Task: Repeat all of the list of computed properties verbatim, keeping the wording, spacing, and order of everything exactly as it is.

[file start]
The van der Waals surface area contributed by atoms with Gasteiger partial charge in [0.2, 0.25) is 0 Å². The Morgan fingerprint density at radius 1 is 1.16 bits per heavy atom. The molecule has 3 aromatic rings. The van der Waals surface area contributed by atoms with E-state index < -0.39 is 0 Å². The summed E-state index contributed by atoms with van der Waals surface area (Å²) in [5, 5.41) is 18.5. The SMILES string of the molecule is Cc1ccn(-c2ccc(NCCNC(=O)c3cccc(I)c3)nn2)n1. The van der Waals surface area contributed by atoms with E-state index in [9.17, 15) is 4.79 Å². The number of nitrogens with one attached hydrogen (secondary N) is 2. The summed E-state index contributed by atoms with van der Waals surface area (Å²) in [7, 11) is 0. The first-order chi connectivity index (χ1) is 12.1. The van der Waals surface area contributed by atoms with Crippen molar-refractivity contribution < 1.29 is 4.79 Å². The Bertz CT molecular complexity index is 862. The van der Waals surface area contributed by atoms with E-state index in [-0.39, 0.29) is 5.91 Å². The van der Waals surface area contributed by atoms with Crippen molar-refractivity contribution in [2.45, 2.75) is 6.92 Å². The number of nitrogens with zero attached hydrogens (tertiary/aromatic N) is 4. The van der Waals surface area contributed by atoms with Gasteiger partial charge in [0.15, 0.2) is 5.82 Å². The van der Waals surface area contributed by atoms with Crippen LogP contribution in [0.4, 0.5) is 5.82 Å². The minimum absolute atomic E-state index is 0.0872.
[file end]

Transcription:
The van der Waals surface area contributed by atoms with Gasteiger partial charge in [0.2, 0.25) is 0 Å². The Morgan fingerprint density at radius 1 is 1.16 bits per heavy atom. The molecule has 3 aromatic rings. The van der Waals surface area contributed by atoms with E-state index < -0.39 is 0 Å². The summed E-state index contributed by atoms with van der Waals surface area (Å²) in [5, 5.41) is 18.5. The SMILES string of the molecule is Cc1ccn(-c2ccc(NCCNC(=O)c3cccc(I)c3)nn2)n1. The van der Waals surface area contributed by atoms with E-state index in [9.17, 15) is 4.79 Å². The number of nitrogens with one attached hydrogen (secondary N) is 2. The summed E-state index contributed by atoms with van der Waals surface area (Å²) in [7, 11) is 0. The first-order chi connectivity index (χ1) is 12.1. The van der Waals surface area contributed by atoms with Crippen molar-refractivity contribution < 1.29 is 4.79 Å². The Bertz CT molecular complexity index is 862. The van der Waals surface area contributed by atoms with E-state index in [-0.39, 0.29) is 5.91 Å². The van der Waals surface area contributed by atoms with Crippen molar-refractivity contribution in [2.45, 2.75) is 6.92 Å². The number of nitrogens with zero attached hydrogens (tertiary/aromatic N) is 4. The van der Waals surface area contributed by atoms with Gasteiger partial charge in [0.15, 0.2) is 5.82 Å². The van der Waals surface area contributed by atoms with Crippen LogP contribution in [0.4, 0.5) is 5.82 Å². The minimum absolute atomic E-state index is 0.0872.